We stay politically sensitive this week, with US Phase 4 fiscal negotiations firmly underway and headlines out put us on alert for plans from Senate Republicans in the session ahead. While we hear the REPs will include $1200 stimulus checks in the program, it may still be a tall order to think we get enough convergence between the GOP and the DEMs, especially on aspects like unemployment benefits, to obtain full Congressional sign-off by the end of July expiry.
Watch USDCHF and USDJPY as two hedges against no political resolution, notably USDCHF, which, while oversold is eyeing the March low of 0.9180. USDJPY has found good support into 106, but a break here and I am holding shorts for 104.50. I like selling strength in both pairs.
The market has shown an increased sensitively to US-China relations, so any further escalations could see risk against the ropes – Once again the NAS100 will be most sensitive in equity land to the narrative and consider the options market is pricing a 3.9% move (higher or lower) on the week – while the AUD and CAD look vulnerable on the weekly timeframes. I am watching EURAUD longs, as a base is building, but we need a closing break through 1.6420 and the 200-day MA and we may start to see trending conditions and I will very much be a part of that.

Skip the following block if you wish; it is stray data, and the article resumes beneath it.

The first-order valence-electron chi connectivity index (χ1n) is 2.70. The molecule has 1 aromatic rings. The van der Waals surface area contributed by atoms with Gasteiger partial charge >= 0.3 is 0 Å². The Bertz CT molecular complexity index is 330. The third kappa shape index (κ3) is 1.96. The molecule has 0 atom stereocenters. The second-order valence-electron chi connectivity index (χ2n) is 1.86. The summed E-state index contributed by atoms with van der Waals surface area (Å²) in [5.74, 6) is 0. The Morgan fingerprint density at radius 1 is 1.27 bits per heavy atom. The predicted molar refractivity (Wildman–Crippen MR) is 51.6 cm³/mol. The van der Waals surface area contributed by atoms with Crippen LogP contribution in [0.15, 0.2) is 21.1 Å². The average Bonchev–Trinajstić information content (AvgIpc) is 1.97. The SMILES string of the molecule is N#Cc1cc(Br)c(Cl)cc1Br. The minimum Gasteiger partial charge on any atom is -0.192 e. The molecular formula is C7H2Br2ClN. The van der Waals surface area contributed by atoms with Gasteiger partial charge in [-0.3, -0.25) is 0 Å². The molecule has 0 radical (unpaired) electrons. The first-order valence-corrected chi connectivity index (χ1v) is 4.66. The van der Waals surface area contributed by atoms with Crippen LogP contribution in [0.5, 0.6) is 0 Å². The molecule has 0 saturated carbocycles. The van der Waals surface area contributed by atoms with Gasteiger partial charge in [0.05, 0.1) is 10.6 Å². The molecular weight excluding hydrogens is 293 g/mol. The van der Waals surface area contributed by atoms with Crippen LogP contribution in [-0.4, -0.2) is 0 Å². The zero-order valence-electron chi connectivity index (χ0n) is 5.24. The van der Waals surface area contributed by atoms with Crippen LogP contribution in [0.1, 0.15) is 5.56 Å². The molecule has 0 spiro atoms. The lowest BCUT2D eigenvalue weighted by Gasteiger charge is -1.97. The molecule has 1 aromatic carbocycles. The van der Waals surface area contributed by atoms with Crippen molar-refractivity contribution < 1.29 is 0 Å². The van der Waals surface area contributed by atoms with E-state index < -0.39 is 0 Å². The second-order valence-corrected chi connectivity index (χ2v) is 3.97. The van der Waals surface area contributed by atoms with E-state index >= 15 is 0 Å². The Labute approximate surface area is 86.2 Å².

For index traders do consider the corporate reporting calendar. This Thursday aftermarket (from 6 am AEST Friday) we see Apple, Alphabet and Amazon all report in the after-market session. For context, with a handful of other names due to report, this represents some 35% of the NAS100 index weighting reporting in that narrow window. Now given the implied move on the day (derived from options pricing) is 4.3%, 5% and 6.4% respectively, it’s not hard to believe we could see some big moves in the market.